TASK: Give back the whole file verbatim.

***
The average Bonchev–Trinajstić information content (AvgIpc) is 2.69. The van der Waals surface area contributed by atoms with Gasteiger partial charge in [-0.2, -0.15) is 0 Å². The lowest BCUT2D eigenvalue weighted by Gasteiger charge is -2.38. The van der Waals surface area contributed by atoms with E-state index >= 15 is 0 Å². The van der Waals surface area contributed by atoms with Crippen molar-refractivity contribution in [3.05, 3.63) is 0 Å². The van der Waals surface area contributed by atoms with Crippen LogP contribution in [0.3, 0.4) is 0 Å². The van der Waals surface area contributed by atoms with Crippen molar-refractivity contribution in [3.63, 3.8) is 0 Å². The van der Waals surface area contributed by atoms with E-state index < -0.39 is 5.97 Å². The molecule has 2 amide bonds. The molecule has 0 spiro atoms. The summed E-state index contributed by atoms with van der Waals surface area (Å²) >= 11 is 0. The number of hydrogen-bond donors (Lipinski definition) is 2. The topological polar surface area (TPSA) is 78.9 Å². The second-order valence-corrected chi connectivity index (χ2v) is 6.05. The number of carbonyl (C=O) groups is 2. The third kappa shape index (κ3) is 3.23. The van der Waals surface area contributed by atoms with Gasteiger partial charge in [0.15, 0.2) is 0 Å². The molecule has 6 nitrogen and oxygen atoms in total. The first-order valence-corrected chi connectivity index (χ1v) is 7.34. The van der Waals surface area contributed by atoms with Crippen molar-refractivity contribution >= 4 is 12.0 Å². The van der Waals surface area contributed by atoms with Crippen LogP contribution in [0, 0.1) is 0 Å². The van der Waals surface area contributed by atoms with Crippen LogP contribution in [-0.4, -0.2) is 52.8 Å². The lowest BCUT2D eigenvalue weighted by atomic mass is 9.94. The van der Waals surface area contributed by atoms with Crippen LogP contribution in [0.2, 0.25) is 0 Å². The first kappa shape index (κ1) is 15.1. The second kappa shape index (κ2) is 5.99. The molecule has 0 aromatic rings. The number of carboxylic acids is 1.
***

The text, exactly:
The average Bonchev–Trinajstić information content (AvgIpc) is 2.69. The van der Waals surface area contributed by atoms with Gasteiger partial charge in [-0.2, -0.15) is 0 Å². The lowest BCUT2D eigenvalue weighted by Gasteiger charge is -2.38. The van der Waals surface area contributed by atoms with E-state index >= 15 is 0 Å². The van der Waals surface area contributed by atoms with Crippen molar-refractivity contribution in [3.05, 3.63) is 0 Å². The van der Waals surface area contributed by atoms with Crippen LogP contribution in [0.3, 0.4) is 0 Å². The van der Waals surface area contributed by atoms with Crippen molar-refractivity contribution in [3.63, 3.8) is 0 Å². The van der Waals surface area contributed by atoms with E-state index < -0.39 is 5.97 Å². The molecule has 2 amide bonds. The molecule has 0 spiro atoms. The summed E-state index contributed by atoms with van der Waals surface area (Å²) >= 11 is 0. The number of hydrogen-bond donors (Lipinski definition) is 2. The topological polar surface area (TPSA) is 78.9 Å². The second-order valence-corrected chi connectivity index (χ2v) is 6.05. The number of carbonyl (C=O) groups is 2. The third kappa shape index (κ3) is 3.23. The van der Waals surface area contributed by atoms with Gasteiger partial charge in [0.15, 0.2) is 0 Å². The molecule has 6 nitrogen and oxygen atoms in total. The first-order valence-corrected chi connectivity index (χ1v) is 7.34. The van der Waals surface area contributed by atoms with Crippen molar-refractivity contribution >= 4 is 12.0 Å². The van der Waals surface area contributed by atoms with Crippen LogP contribution in [0, 0.1) is 0 Å². The van der Waals surface area contributed by atoms with Crippen LogP contribution in [-0.4, -0.2) is 52.8 Å². The lowest BCUT2D eigenvalue weighted by atomic mass is 9.94. The van der Waals surface area contributed by atoms with Crippen LogP contribution in [0.2, 0.25) is 0 Å². The first kappa shape index (κ1) is 15.1. The second kappa shape index (κ2) is 5.99. The molecule has 0 aromatic rings. The number of carboxylic acids is 1.